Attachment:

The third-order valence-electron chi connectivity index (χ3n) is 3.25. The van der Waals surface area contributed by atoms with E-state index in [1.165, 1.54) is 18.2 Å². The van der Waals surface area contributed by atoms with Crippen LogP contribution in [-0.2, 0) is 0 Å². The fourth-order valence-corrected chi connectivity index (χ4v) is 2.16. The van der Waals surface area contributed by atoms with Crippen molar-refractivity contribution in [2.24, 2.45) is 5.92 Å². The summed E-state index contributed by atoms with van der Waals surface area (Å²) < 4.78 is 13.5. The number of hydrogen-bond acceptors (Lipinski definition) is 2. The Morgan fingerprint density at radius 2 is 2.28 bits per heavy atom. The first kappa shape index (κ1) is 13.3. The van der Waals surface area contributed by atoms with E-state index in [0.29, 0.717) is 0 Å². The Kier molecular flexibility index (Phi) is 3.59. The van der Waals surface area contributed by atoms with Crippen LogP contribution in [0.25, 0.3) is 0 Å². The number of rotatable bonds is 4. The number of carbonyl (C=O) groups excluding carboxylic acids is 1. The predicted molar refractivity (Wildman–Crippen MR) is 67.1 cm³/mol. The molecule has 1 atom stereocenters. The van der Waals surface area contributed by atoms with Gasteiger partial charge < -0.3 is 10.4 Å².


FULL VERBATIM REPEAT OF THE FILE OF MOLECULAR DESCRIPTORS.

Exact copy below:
The third-order valence-electron chi connectivity index (χ3n) is 3.25. The van der Waals surface area contributed by atoms with E-state index in [1.165, 1.54) is 18.2 Å². The van der Waals surface area contributed by atoms with Crippen LogP contribution in [-0.2, 0) is 0 Å². The fourth-order valence-corrected chi connectivity index (χ4v) is 2.16. The van der Waals surface area contributed by atoms with Crippen molar-refractivity contribution in [2.24, 2.45) is 5.92 Å². The summed E-state index contributed by atoms with van der Waals surface area (Å²) < 4.78 is 13.5. The number of hydrogen-bond acceptors (Lipinski definition) is 2. The Morgan fingerprint density at radius 2 is 2.28 bits per heavy atom. The first kappa shape index (κ1) is 13.3. The van der Waals surface area contributed by atoms with E-state index in [0.29, 0.717) is 0 Å². The Kier molecular flexibility index (Phi) is 3.59. The van der Waals surface area contributed by atoms with Crippen LogP contribution in [0.25, 0.3) is 0 Å². The number of rotatable bonds is 4. The number of carbonyl (C=O) groups excluding carboxylic acids is 1. The predicted molar refractivity (Wildman–Crippen MR) is 67.1 cm³/mol. The molecule has 1 atom stereocenters. The van der Waals surface area contributed by atoms with Gasteiger partial charge < -0.3 is 10.4 Å².